ESA astronaut Alexander Gerst was born on 3 May 1976 in Künzelsau, part of Baden-Württemberg, Germany. A scientist and explorer at heart, Alexander graduated in 1995 from the nearby Technical High School of Öhringen. During his school years, he volunteered as a firefighter and lifeguard.
Alexander’s interest in the environment around him and exploration of the unknown led him to choose an academic career in geophysics and volcanology. This relatively new scientific discipline offered the potential to explore extreme places, while the research has immediate benefits for people living near volcanoes.
Multiple field-trips to study volcanoes up close in Antarctica, Guatemala, Italy, Ethiopia and Indonesia followed for Alexander as he continued his studies at universities in Karlsruhe, Germany, and Wellington, New Zealand. Alexander’s Master’s degree and subsequent doctorate saw him developing new instruments to study and help predict volcanic eruptions.
Alexander never considered his chances of becoming an astronaut were very high – over 8000 people applied for ESA’s astronaut selection in 2008 – but he knew that he would try at least once, to give that dream a chance.
In one of life’s coincidences, Alexander found himself stuck at the Antarctic McMurdo base because of bad weather during a scientific expedition at the same time as NASA astronaut Cady Coleman. Talking with Cady about his plan to apply and hope for the best, she encouraged him to give it the best he had.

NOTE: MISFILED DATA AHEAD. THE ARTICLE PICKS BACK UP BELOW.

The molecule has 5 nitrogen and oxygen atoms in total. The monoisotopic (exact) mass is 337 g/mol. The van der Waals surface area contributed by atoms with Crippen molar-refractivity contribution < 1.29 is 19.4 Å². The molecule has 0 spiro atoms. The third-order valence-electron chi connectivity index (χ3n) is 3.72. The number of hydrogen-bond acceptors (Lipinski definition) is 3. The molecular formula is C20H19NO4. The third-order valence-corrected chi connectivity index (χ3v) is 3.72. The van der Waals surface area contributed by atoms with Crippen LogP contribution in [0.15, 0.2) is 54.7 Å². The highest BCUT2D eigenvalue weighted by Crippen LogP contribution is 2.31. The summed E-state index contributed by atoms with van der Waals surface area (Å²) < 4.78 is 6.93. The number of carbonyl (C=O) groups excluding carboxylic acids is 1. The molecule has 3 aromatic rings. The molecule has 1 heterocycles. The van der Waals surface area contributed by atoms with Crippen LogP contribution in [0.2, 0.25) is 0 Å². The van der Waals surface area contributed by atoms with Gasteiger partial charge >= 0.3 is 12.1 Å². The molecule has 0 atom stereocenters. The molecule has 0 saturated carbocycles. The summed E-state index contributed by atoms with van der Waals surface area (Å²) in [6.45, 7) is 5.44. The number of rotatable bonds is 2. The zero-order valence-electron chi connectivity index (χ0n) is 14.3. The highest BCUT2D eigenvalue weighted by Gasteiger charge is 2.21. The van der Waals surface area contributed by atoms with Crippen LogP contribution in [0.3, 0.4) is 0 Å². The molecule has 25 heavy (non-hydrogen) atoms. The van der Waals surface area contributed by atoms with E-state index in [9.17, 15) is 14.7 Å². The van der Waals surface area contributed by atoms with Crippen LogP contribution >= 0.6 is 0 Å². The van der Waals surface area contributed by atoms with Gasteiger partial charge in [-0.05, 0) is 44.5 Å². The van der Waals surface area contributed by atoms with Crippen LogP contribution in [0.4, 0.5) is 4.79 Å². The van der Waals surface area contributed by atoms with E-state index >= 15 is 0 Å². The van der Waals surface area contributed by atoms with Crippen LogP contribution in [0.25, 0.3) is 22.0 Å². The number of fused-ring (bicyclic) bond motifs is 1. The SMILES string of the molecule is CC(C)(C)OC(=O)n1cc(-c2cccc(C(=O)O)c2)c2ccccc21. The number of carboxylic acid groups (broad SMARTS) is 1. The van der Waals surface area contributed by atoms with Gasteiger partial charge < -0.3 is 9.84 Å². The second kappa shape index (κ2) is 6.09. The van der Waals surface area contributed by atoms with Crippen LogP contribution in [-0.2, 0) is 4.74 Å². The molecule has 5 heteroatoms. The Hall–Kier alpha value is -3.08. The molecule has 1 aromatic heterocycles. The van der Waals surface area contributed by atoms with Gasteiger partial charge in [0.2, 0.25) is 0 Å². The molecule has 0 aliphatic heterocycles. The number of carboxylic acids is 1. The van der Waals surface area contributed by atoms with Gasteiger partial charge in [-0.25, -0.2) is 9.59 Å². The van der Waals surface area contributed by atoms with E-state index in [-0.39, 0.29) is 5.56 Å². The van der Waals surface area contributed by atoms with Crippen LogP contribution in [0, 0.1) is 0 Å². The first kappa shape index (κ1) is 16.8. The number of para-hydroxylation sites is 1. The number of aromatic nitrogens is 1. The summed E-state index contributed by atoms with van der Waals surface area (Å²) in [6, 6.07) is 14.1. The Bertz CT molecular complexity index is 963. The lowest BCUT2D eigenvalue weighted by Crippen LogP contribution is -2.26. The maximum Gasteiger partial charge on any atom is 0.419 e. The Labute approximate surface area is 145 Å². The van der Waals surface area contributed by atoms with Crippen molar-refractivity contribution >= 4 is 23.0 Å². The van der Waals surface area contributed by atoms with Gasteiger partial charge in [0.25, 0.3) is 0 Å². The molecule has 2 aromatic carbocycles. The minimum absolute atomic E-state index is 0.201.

Alexander sees being an astronaut as a logical extension of his career as volcanologist, with similarities between the two professions. Both are relatively new, taking off in the 1960s, and his fieldwork studying volcanoes has prepared him for working in space. Volcanoes and deep space are hostile environments that are not easy on humans or equipment.
The Space Station is a first step out into space to find out what is around us in that big black sky above us.
As Alexander puts it: “Both professions seek scientific data that can only be found in remote environments but bring back immediate benefits for people back home.”
He sees the International Space Station as serving a double role. It is a place for doing unique science but it also offers humans a perspective on Earth that would not be possible otherwise. His goal was to share his astronaut perspective of Earth during his Blue Dot mission.